In my ongoing search for new mystery authors, I picked up The Vanished Man, by Jeffery Deaver. It’s a New York police procedural — a bit more gritty than I prefer, but not too gruesome. The chief sleuth, Lincoln Rhyme, is sort of like Nero Wolfe on steroids, or reverse steroids. He never leaves the house because he’s a quadriplegic. That’s weird, but every modern mystery series needs a gimmick, right? A quadriplegic is far preferable to cats.
I haven’t finished the book yet, but as I ponder the plot, it occurs to me that the main bad guy is using a convoluted method that only makes sense because he knows he’s a character in a murder mystery. If his goal were to kill the guy he has been hired to kill, he wouldn’t have engaged in all of the convoluted nonsense (several other murders) that preceded the hit. But if he had just gone ahead and done the job he was hired to do, there would have been no novel.
His motivation doesn’t even rise to the level of the killer’s scheme in Agatha Christie’s ABC Murders. The murderer in that story intended to mislead the police by means of a couple of preliminary murders, but in that story there was a pattern that the police were intended to see as simple and linear. In The Vanished Man, the killer’s preliminary killings are not intended ever to be seen as part of a pattern with the intended killing. Quite the contrary.
It makes no sense. It’s a literary conceit that, if you pause to think about it, brings the story crashing to the ground.
I’m liking Archer Mayor’s Joe Gunther mysteries better. They’re police procedurals too, but set in Vermont, a state that seems (if we can trust Mayor) to consist entirely of small towns. I like the small-town ambience — it’s a lot more realistic than Cabot Cove — and the characters are okay.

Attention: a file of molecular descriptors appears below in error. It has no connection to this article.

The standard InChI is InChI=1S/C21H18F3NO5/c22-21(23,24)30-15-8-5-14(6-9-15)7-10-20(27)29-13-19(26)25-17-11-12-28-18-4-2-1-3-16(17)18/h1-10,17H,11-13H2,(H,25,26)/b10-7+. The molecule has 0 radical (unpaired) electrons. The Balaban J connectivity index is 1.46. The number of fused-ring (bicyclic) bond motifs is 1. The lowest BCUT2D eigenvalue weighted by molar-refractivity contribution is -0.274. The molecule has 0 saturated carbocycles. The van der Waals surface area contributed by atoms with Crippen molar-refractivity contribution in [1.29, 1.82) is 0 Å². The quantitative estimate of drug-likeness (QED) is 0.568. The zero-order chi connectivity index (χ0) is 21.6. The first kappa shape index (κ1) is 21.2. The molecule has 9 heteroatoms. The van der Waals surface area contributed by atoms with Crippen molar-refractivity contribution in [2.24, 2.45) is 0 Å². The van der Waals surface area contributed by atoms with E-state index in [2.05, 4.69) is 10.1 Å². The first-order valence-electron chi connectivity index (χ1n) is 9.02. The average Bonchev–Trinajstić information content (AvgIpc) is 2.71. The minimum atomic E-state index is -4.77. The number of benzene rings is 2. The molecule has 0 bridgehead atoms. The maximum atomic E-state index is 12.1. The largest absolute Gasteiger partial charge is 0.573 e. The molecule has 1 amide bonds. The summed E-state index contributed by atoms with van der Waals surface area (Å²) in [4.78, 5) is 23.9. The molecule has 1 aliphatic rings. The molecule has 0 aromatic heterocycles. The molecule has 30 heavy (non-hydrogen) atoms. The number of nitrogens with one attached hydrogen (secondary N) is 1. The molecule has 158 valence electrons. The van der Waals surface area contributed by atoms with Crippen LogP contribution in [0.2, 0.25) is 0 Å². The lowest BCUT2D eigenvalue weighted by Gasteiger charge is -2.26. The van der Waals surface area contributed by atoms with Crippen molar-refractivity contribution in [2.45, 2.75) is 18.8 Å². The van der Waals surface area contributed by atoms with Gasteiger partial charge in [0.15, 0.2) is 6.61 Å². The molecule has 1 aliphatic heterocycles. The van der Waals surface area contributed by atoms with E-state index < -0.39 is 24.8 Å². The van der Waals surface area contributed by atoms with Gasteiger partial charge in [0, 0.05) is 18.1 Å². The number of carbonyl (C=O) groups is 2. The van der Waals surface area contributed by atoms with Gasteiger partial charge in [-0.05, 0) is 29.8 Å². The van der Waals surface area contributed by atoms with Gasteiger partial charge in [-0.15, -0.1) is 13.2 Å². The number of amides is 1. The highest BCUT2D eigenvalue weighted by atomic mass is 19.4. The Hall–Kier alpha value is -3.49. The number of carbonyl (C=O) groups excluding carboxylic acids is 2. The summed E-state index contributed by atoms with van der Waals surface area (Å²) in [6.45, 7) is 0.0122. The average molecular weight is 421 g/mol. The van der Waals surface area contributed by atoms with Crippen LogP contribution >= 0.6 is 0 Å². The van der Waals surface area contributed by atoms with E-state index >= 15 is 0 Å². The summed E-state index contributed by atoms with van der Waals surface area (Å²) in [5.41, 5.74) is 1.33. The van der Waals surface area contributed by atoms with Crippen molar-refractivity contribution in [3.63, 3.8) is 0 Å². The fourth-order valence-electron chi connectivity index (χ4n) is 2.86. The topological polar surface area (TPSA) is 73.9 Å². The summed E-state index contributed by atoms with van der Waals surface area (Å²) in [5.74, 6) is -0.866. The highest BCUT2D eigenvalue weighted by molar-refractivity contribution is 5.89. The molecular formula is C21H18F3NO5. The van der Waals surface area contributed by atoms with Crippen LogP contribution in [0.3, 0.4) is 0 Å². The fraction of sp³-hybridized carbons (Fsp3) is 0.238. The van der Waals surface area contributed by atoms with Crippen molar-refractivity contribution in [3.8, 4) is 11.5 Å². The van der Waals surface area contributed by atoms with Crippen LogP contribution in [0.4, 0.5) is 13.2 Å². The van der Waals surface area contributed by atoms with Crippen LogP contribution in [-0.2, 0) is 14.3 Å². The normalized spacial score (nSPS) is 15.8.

But here again, the story premise may not bear close scrutiny. The Marble Mask begins with a frozen corpse found high on a snow-covered Vermont mountain in mid-winter. The police quickly find that the corpse has been dead (and frozen, intact) for more than 50 years. That’s a dandy hook to get you into the story, but in the end, the explanation makes no sense whatever. The corpse is on the mountain because it has been dropped from a plane (though we never learn who piloted the plane, a detail that Mayor deftly glosses over). Why has it been hauled out of cold storage at this particular moment? Because of a gangland power struggle up in Canada. Except … if the people who brought the corpse into the game wanted to use it to tilt the balance in a gangland power struggle, why drop it from an airplane onto the top of a mountain, where it might never have been found, and almost certainly wouldn’t have been found until spring, if a wandering cross-country skier hadn’t accidentally blundered onto it? And why wouldn’t it occur to the bad guys that the police would soon zero in on a restaurant owner with gangland ties and a large walk-in freezer?
I’m starting to get the impression that today’s mystery writers have entirely run out of plausible ideas. They keep peddling fantastic nonsense because that will keep their readers buying books. The more fantastic the nonsense, the more eagerly readers will lap it up. Those who are inclined to use critical thinking, however (and admittedly, we’re in the minority) are bound to be disappointed.